The Washington Post

Why is July 17 the date on the emoji calendar?

Happy International Emoji Calendar Day (!), a holiday I just made up to celebrate the arrival of a date that we, perhaps without realizing it, find ourselves staring at all year.

July 17 is enshrined in not one, but two Apple emoji — the calendar and the notepad. For Apple users, at least, “July 17” and “calendar” are synonymous. Some have, apparently, been anticipating this day anxiously.

(iEmoji screenshots/via Twitter)

And yet, this begs a critical question: Why July 17, of all the days in the year? Why not Jan. 1? Or Dec.r 25? Or Sept. 16 — the most popular date for U.S. births?

emoji Qs

Per long-established Internet rumor, this is all a bit of self-referential back-slapping on Apple’s part: July 17 is the date iCal premiered at the MacWorld conference in 2002 (… and the date iCal displayed before start-up for several years). Everybody’s in on it. You’ll notice that Twitter’s emoji calendar displays July 15, and Google’s displays the number 12. Why? July 15 is widely considered the birthday of Twitter (happy belated!), and 12 is … the emoji designer’s birthday? We have nothing on that one, really.

In either case, this whole phenomenon serves as a good reminder that emoji don’t come from some kind of consistent, codified canon, beamed directly from Japan or the Unicode Consortium — the rendering of the characters (a.k.a., what they actually look like) is left up to individual platforms and thus varies across them. That’s an important detail to consider not only when discussing trivialities like International Emoji Calendar Day, but also when considering questions such as why emoji aren’t more diverse, or what the new set of characters will look like. But enough on that — let’s celebrate!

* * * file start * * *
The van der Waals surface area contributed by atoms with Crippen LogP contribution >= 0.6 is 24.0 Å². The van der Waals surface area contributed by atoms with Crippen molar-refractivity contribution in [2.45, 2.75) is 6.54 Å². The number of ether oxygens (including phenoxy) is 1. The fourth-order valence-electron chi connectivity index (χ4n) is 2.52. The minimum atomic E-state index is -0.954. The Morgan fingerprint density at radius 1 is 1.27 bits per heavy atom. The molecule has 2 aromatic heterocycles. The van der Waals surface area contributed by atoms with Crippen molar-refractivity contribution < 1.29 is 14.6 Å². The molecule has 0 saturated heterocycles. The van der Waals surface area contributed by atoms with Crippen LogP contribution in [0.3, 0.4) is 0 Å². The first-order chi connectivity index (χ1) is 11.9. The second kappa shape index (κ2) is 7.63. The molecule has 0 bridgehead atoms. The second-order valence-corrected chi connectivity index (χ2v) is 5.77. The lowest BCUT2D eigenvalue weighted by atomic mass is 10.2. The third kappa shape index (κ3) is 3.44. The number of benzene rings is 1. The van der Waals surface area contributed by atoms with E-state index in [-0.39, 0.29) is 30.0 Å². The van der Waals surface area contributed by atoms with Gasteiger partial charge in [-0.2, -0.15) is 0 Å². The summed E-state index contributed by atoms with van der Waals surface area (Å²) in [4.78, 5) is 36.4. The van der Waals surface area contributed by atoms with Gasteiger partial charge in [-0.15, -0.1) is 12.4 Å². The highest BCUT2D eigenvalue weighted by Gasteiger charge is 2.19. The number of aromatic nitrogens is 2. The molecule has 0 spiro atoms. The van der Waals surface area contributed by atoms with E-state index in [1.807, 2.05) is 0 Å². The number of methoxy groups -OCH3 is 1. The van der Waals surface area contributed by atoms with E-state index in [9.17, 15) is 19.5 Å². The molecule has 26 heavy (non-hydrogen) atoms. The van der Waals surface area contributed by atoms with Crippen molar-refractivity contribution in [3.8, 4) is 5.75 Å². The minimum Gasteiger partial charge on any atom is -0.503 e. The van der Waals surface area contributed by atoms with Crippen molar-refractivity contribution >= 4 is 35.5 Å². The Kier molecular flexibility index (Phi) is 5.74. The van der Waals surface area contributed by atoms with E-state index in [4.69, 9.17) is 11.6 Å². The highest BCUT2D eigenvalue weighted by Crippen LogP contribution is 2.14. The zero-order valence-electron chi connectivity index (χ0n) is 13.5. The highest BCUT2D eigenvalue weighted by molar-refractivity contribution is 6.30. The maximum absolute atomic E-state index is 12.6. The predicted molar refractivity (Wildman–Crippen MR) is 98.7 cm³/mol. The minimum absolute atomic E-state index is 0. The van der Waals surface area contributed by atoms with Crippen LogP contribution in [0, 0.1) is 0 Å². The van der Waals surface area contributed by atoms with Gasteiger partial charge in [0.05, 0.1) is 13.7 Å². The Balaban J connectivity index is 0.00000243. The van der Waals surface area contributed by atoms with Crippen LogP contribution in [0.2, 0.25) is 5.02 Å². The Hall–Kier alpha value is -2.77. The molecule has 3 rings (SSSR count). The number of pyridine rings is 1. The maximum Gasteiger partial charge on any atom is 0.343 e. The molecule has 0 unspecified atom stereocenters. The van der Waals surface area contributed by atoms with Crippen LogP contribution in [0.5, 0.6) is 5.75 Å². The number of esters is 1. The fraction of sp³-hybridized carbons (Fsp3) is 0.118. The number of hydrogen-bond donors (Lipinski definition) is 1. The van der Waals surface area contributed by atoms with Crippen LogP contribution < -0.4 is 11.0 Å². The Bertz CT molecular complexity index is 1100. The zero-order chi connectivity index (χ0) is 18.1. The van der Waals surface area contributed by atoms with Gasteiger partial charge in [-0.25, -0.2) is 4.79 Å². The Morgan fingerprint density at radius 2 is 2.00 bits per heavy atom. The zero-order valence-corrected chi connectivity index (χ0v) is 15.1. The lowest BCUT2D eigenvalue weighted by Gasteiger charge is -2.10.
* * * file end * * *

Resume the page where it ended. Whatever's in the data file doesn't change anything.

emoji celebrate

Caitlin Dewey is The Post’s digital culture critic. Follow her on Twitter @caitlindewey or subscribe to her daily newsletter on all things Internet. (



Success! Check your inbox for details. You might also like:

Please enter a valid email address

See all newsletters

Show Comments
Most Read



Success! Check your inbox for details.

See all newsletters

Your Three. Video curated for you.
Next Story
Sarah Larimer and Casey Capachi · July 16, 2014

To keep reading, please enter your email address.

You’ll also receive from The Washington Post:
  • A free 6-week digital subscription
  • Our daily newsletter in your inbox

Please enter a valid email address

I have read and agree to the Terms of Service and Privacy Policy.

Please indicate agreement.

Thank you.

Check your inbox. We’ve sent an email explaining how to set up an account and activate your free digital subscription.